Many people don’t realize just how much is involved with running your own business. There is a lot more to it than you might think.
Let’s say you want to start your own paint and sip business. You are going to need all of the supplies for people to paint with, and that’s just for starters.
You are also going to need a place to hold classes. Will you be using your own studio, or will you be teaching the classes in your clients’ homes?
Once you have all of these little details in place, you might think that you are ready to get started. I hate to disappoint you, but there is still more that you need to take care of.
There are several contracts you are going to need to have in place before you can start teaching paint and sip parties, depending on the area where you live.
Today I am going to talk about some of the paperwork and contracts you will need to operate a legal paint and sip party business. Keep reading to learn more.
Register Your Business
One of the first things you will need to do is register your business. Depending on the rules regarding small/home businesses in your area, you may be required to complete some paperwork.
The best advice I can give you about this is to speak with a representative from your local chamber of commerce. They will be able to tell you what type of paperwork needs to be filled out, and where you need to go to do this.
In my area, Service New Brunswick is where people go to register their businesses. They also need to visit Service Canada to apply for a tax number.
The paperwork you will need to do to get your business off the ground will depend on your locality. There are usually municipal and state/province forms to fill out, and in the case of taxes, there will also be some federal paperwork.
Licenses and Permits
While you are getting the information you need to set up a tax number and register your business, you also need to think about licenses and permits. For instance, if you are setting up a paint and sip studio in your own home, you will need to apply for a special permit.
Some areas will not allow people to have home businesses where people are coming in and out of the building. It may be that you will need to apply for permission to have your business in a residential area, which means more paperwork to deal with.
Again, this is something you can discuss with someone from the Chamber of Commerce. They will be able to give you all of the information you need to get started.
Funding Your Business
A paint and sip business is one that you don’t have to spend thousands of dollars to set up. But, there will be some fees involved with registering the business.
You will also need to purchase enough supplies for at least a couple of classes. After the first class or two, you should have enough funding to pay for the materials for the next few parties.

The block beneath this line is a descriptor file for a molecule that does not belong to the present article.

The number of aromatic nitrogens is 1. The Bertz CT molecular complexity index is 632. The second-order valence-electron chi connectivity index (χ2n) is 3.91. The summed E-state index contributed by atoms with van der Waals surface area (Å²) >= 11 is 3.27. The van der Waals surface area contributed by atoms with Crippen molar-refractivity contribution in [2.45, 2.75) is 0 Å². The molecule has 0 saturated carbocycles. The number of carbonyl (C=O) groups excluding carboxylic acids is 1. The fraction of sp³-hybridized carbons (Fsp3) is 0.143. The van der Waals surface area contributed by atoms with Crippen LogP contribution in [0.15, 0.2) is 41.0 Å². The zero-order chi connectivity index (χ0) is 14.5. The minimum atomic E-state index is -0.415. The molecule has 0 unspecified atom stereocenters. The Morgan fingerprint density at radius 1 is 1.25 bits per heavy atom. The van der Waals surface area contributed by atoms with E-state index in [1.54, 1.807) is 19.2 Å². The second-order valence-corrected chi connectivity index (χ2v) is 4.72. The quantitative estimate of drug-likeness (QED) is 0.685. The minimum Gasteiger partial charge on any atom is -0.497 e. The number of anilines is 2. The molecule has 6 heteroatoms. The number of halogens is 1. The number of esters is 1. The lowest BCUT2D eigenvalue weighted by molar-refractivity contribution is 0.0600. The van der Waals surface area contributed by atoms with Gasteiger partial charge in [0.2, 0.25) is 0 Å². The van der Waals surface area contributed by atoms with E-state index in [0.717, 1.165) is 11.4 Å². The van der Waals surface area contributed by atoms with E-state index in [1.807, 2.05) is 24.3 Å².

If you are setting up your business in your home, you will also need to purchase tables and chairs for students to work at. This is the point where you might want to consider applying for a small business loan or a personal loan.
If you do apply for a loan, you will need to fill out paperwork and sign a loan contract.
You will need to create a contract that is to be used between yourself and the person who is hosting the party. This is necessary if you are teaching the classes on location or in your studio.
This contract should outline all of the terms and conditions, and those hosting the parties will need to sign the contract. This will ensure that they are aware of your terms and conditions.
The terms and conditions for a paint and sip party are pretty simple. This contract should talk about deposits (refundable and non-refundable), cancellation fees, refund policy, etc.
It is also a good idea to set up a website and make sure that the site has a terms and conditions page. This will ensure that there is no miscommunication because your terms and conditions will be carefully outlined.
If the parties will be on-location, you will need to make sure that your contract states that you are not liable for any damages caused by party guests. If you are teaching in your studio, there will need to be a section in the contract that states what the guests are liable for.
For example, let’s say a guest has too much to drink and ends up damaging art supplies or furniture in your studio. The person who signed the contract for the party will be liable for any expenses incurred due to this, so you will be covered. They will then have to deal with the person who did the damage to recoup their losses.
Most people expect to have wine or other alcoholic beverages at a paint and sip party. If the party is held in someone’s home, the homeowner is responsible for their guests, just as they would be with any type of party.
If the parties are being held in your studio, you will need to get a liquor license. Maybe you are going to rent a venue for a paint and sip event. This would involve getting a temporary liquor license.
Contact your local liquor licensing board to find out the rules and regulations that need to be followed for paint and sip parties that are hosted in your studio or rented venues.
What we have discussed here today are the main types of paperwork and contracts you will need when you start a paint and sip business. Depending on the regulations in your area, there could be other types of paperwork you will need to deal with.
I can’t stress enough how helpful your local chamber of commerce can be. They will steer you in the right direction so you can start your business knowing that you have all of your T’s crossed and I’s dotted.
*image by Valerii_Honcharuk/depositphotos
Sari Green is a semi-professional artist and professional writer. She has been hosting paint & sip parties for the past couple of years, and truly enjoys helping other people to create their very own masterpieces. She loves to create, and you never know what she’s going to come up with next!